6 top financial planning tips for the new tax year

Category: News & United Kingdom

The 2021/22 tax year ends at midnight on 5 April 2022. At that time, all the dials get set back to zero in terms of your earnings and annual allowances.

So, it’s the ideal time to review your finances and to start planning for the new tax year.

The well-trailed “cost of living crunch” makes this even more important. Rising oil and energy prices, a National Insurance increase, together with an inflation rate expected to exceed 7% in the spring is going to put pressure on all household budgets, so taking steps to save money elsewhere is prudent.

Read on for some topical ideas as to how you can start the new tax year positively.

1. Do your tax return

A good first step to start the tax year off on the right footing is to get your 2021/22 self-assessment tax return done as soon as you can.

Getting it done early, rather than leaving it to the last minute, gives you one less thing to worry about.

It can also potentially save you money. You’ll ensure that you’re on the right tax code for the new financial year, which will ensure you aren’t paying too much to HMRC each month.

Most importantly, if you’re a higher or additional-rate taxpayer you can claim tax extra tax relief on your pension contributions.

2. Claim higher rates of tax relief

If you pay tax at the higher or additional rate, then you can claim tax relief on your pension contributions at the same rate.

Basic-rate relief is usually paid immediately – so for every £80 you contribute HMRC will automatically top this up by £20 – but you need to claim any further relief through your self-assessment tax return.

This is not only the case with any pension arrangements you set up yourself, but also many defined contribution (DC) employer-sponsored schemes.

You can also claim higher- and additional-rate tax relief for the last four tax years – so back to the 2018/19 tax year. If you’ve haven’t already done this, now’s the time.

One tip if you are claiming additional tax relief is to do it early in the new tax year following the year you’re claiming for. The sooner you get it, the sooner you can invest it and it can start working hard for you.

3. Give your pension fund a boost

As you’ve already read, the tax relief on contributions makes pensions an incredibly tax-efficient way to save money for your future.

This means that it makes sense to maximise the amount you save into your pension – subject to the maximum annual amount of £40,000 gross or 100% of your earnings, whichever is higher.

If you aren’t able to pay a lump sum at this stage, look to increase your monthly contribution. Even a small increase can have a positive long-term effect on the value of your final fund.

On top of that, even if your spouse or partner isn’t working, they are still entitled to basic-rate tax relief and can contribute a maximum of £2,880 in the 2022/23 tax year.

4. Maximise your ISA allowance

ISAs are a highly tax-efficient way to save, as you won’t pay any Income Tax or Capital Gains Tax (CGT) when you take money from your account.

As with pension contributions, the sooner you get your 2022/23 ISA contribution paid and invested, the sooner it can start working for you.

According to London Stock Exchange data, the FTSE 100 increased in value by 6.2% between the start of the 2021/22 tax year and the beginning of March 2022.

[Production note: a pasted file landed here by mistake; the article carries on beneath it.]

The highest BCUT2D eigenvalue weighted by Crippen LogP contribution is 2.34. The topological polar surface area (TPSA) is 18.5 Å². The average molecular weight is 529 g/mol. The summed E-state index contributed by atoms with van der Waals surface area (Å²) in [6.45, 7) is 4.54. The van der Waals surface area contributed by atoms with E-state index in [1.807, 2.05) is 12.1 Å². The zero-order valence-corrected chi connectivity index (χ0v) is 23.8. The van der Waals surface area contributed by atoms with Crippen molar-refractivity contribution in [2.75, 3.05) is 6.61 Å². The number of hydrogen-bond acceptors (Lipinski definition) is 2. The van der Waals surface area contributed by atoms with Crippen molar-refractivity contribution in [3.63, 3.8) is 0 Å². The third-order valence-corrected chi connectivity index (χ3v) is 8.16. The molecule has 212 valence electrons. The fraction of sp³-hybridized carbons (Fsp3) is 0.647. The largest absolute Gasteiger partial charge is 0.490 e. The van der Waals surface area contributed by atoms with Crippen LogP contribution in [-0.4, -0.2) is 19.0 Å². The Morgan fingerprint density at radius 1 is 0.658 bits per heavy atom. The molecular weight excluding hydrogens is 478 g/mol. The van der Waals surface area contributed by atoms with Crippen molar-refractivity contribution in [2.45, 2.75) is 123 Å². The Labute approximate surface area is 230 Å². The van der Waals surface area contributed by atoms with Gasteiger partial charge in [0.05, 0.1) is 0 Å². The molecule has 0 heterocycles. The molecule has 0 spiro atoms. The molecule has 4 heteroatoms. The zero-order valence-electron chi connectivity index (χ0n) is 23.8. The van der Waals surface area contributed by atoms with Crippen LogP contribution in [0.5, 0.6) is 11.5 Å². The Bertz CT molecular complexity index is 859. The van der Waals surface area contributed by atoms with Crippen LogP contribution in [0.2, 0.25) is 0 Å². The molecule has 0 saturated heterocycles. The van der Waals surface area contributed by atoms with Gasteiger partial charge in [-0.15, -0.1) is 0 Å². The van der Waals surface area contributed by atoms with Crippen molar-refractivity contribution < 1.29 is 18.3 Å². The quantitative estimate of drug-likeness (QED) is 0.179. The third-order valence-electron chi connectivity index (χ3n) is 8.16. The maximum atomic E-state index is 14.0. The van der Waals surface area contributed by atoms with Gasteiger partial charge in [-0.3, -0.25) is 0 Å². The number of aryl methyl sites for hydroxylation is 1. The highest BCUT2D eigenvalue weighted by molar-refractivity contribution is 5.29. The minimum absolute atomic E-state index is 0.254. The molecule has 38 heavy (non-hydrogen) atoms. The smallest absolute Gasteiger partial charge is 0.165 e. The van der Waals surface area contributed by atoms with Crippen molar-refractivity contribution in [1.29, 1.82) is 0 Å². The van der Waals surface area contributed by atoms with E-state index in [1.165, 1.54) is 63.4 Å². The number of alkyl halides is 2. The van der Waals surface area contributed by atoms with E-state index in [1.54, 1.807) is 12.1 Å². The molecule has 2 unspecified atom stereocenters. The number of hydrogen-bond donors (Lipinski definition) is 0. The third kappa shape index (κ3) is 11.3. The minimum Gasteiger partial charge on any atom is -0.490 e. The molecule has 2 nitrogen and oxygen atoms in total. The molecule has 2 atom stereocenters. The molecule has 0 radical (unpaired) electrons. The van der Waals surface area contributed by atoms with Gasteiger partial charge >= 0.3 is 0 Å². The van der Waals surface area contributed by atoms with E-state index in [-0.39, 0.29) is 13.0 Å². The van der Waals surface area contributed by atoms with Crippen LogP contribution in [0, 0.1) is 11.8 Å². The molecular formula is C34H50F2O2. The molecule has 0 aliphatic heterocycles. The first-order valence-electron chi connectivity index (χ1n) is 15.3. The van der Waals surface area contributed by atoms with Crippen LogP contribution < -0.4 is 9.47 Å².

So, if you’d invested your maximum ISA allowance of £20,000 in a simple FTSE 100 tracker fund on 6 April 2021, it would have been worth around £21,240, less any charges but not including any dividend payments, on 1 March 2022.

That’s over £1,200 you’d have missed out on by delaying your investment.

Don’t forget each individual over 18 can contribute £20,000 into an ISA, regardless of earnings, so you should look to maximise your spouse or partner’s allowance as far as possible.

5. Save for your children

If you haven’t done so already, the start of the new tax year could be the ideal time to start saving money into a Junior Individual Savings Account (JISA) for your children or grandchildren.

A JISA has the same tax benefits as an adult ISA, but annual contributions are limited to £9,000 (2022/23).

You can pay into a JISA on behalf of your child up to age 18 when the account will become an adult ISA and control will pass to them.

6. Plan your income strategy for 2022/23

As well as looking to maximise the amount you save, the start of the new tax year is an appropriate time to start thinking strategically if you’re going to be taking income from the various financial arrangements you have.

By planning ahead, you can ensure you’re drawing income as tax-efficiently as possible and keeping the amount of tax you pay to a minimum.

By including your spouse or partner in your planning, it’s possible to put together an effective strategy to provide you with a substantial joint, tax-free income.

For example:

  • Each individual has a CGT allowance of £12,300. You can take up to this amount as income from any assets you have, not in an ISA or pension, free from CGT. This means that you and your spouse or partner can create a joint annual tax-free income of nearly £25,000 in this way.
  • Any income you take from your ISA is free from Income Tax and CGT.
  • You both have a Personal Allowance of £12,570, which means you can have a combined income of over £25,000 free from Income Tax.

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If you need any help or guidance regarding your tax planning and other personal finance issues, please get in touch with us.